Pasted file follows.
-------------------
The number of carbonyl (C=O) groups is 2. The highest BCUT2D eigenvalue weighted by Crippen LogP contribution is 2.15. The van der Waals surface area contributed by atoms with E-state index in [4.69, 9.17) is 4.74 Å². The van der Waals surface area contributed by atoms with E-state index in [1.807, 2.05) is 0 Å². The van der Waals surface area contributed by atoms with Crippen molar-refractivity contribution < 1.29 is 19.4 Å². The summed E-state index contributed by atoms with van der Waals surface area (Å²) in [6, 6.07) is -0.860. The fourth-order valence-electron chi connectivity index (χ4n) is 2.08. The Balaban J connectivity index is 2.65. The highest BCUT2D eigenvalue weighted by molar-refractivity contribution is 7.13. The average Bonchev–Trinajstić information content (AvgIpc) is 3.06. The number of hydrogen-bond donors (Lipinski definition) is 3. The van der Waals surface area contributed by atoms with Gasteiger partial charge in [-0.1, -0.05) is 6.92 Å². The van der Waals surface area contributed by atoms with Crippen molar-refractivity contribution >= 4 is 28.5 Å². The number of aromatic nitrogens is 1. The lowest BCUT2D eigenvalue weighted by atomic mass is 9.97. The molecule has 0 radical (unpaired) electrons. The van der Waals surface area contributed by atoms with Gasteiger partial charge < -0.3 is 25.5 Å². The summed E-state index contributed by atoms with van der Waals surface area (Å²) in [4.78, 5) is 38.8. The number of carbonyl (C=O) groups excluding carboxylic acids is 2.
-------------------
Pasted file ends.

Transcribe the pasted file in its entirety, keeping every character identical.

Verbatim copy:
The number of carbonyl (C=O) groups is 2. The highest BCUT2D eigenvalue weighted by Crippen LogP contribution is 2.15. The van der Waals surface area contributed by atoms with E-state index in [4.69, 9.17) is 4.74 Å². The van der Waals surface area contributed by atoms with E-state index in [1.807, 2.05) is 0 Å². The van der Waals surface area contributed by atoms with Crippen molar-refractivity contribution < 1.29 is 19.4 Å². The summed E-state index contributed by atoms with van der Waals surface area (Å²) in [6, 6.07) is -0.860. The fourth-order valence-electron chi connectivity index (χ4n) is 2.08. The Balaban J connectivity index is 2.65. The highest BCUT2D eigenvalue weighted by molar-refractivity contribution is 7.13. The average Bonchev–Trinajstić information content (AvgIpc) is 3.06. The number of hydrogen-bond donors (Lipinski definition) is 3. The van der Waals surface area contributed by atoms with Gasteiger partial charge in [-0.1, -0.05) is 6.92 Å². The van der Waals surface area contributed by atoms with Crippen molar-refractivity contribution >= 4 is 28.5 Å². The number of aromatic nitrogens is 1. The lowest BCUT2D eigenvalue weighted by atomic mass is 9.97. The molecule has 0 radical (unpaired) electrons. The van der Waals surface area contributed by atoms with Gasteiger partial charge < -0.3 is 25.5 Å². The summed E-state index contributed by atoms with van der Waals surface area (Å²) in [4.78, 5) is 38.8. The number of carbonyl (C=O) groups excluding carboxylic acids is 2.